Dutch anthology illustrates shifts in contemporary Cuban literature


A post by Peter Jordens.

Mark Weenink of La Chispa reports on a new anthology of contemporary Cuban literature translated into Dutch and published in the Netherlands. Here are excerpts of his article.

According to Nanne Timmer, Professor of Latin American Literature at the University of Leiden [the Netherlands], literature can contribute to a more nuanced view and better understanding of Cuba. She therefore compiled the anthology La Isla de Cuba: Twaalf verhalen & een revolutie [The Island of Cuba: Twelve Stories & a Revolution]. […] With this book she wants to reach Dutch readers outside the academic world. […] She has divided the twelve selected authors into two groups: those who began to publish after 1990 and those who began to publish after 2000. […]

Timmer: “People who were born in the seventies grew up during the dogmatic years of the Revolution. It was a time of literacy campaigns, rural themes, revolution, and contributing to social consciousness. Literature was inclined toward social realism. The writers who grew up in the seventies started to publish in the nineties. That is the period after the fall of the Berlin wall and collapse of the Soviet Union. Cuban literature began to shift. Authors started to experiment with freer literary work that was not social-realistic in nature but more geared to the individual and to the act of writing itself. […] That’s interesting from a literary perspective, because writers are not concerned about what the reader wants. Their goal is not a bestseller, but art. However, at the same time a group of authors surfaces that publish outside Cuba, creating a market based on the idea that “life is so hard here,” a bit of sex and some suffering added. That produces a nice cocktail of sex, poverty and politics – a tourist-oriented package. They comply with the expectations of the outside world, and it sells well.”

“The second group in the anthology is the generation that is born in the 1980s and that begins to write in the 21st century. “They are called the ‘generación zero’ in Cuban literary criticism. This group is more active online, with blogs and in independent journals. […] One of these authors is Orlando Luís Pardo Lazo. He was being considered for a literary prize in Cuba. But in the end, his book was not published because he was involved with the Revolution Evening Post, an online journal, and was deemed to be too politically outspoken. […] Critical books do get published, but perhaps only fifty copies, for reasons of ‘scarcity of paper.’ This way, they can say, ‘there is no censorship here.’ The state does a risk assessment by looking at what you do ‘oppositionally’ in the society, not at what you actually write.”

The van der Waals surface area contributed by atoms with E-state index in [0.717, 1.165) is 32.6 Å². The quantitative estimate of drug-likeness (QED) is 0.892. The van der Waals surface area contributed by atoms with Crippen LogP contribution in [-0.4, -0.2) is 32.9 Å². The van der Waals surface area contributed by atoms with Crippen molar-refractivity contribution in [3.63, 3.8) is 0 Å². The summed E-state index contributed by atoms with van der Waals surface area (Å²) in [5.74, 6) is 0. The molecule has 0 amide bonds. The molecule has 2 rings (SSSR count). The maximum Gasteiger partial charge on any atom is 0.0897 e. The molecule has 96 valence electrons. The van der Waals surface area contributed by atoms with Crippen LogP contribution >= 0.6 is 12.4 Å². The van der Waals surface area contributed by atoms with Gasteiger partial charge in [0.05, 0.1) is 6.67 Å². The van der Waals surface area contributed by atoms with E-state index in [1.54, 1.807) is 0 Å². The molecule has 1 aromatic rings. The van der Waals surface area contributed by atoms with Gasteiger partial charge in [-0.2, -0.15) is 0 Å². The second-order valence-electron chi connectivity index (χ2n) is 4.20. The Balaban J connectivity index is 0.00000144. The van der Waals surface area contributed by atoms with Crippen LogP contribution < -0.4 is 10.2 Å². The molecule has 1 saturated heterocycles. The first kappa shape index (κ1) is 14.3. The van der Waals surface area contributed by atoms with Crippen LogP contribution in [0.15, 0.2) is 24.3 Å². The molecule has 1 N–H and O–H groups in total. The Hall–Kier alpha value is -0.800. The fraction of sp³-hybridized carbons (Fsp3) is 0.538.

[…] “What makes Latin American literature special is that everything is possible. The anthology contains the story ‘Quince mil latas de atún y nada para abrirlas’ [Fifteen thousand tuna cans and nothing to open them with]. The main character approaches a publisher who no longer publishes books. He asks: ‘then what do you do?’ and they answer: ‘contraband in parts for making anything you want: an exit, a machine gun, anything.’ That is terribly illogical and it challenges your imagination. Playing with absurdity and credibility is very Latin American.” […]

“In spite or perhaps because of everything, literary life in Cuba is quite rich. People write a lot and it often get published in somewhat small quantities. How do they do that? It’s a pretty absurd situation. Publishers exist only through the state institutions, Letras Cubanas, and Unión Nacional de Escritores y Artistas de Cuba. These publishers do not really have a market, but because culture is subsidized, they are able to publish new authors. They publish a lot of work that would not easily get published elsewhere: work that would not be commercially viable. In Cuba it’s not about sales, it’s about the institution that publishes a book. Books are cheap and people can afford them. In addition, people lend or give each other books or exchange them. The informal market is definitely the largest. Everyone lends each other USB sticks that contain books in PDF format. There is no commercial market for literature, but there is a very active cultural field. Nowadays there are also more and more alternative ways to publish on blogs or via small, new, online publishers abroad.

For the complete, original article (in Dutch), go to http://www.lachispa.eu/artikelen/geen-toeristisch-pakketje-maar-kunst-om-de-kunst.


Twaalf verhalen en een revolutie

Nanne Timmer (Ed.)

Uitgeverij Marmer BV, March 2017

208 pages

ISBN 978-9-460683596


Leave a Reply

Fill in your details below or click an icon to log in:

WordPress.com Logo

You are commenting using your WordPress.com account. Log Out /  Change )

Google photo

You are commenting using your Google account. Log Out /  Change )

Twitter picture

You are commenting using your Twitter account. Log Out /  Change )

Facebook photo

You are commenting using your Facebook account. Log Out /  Change )

Connecting to %s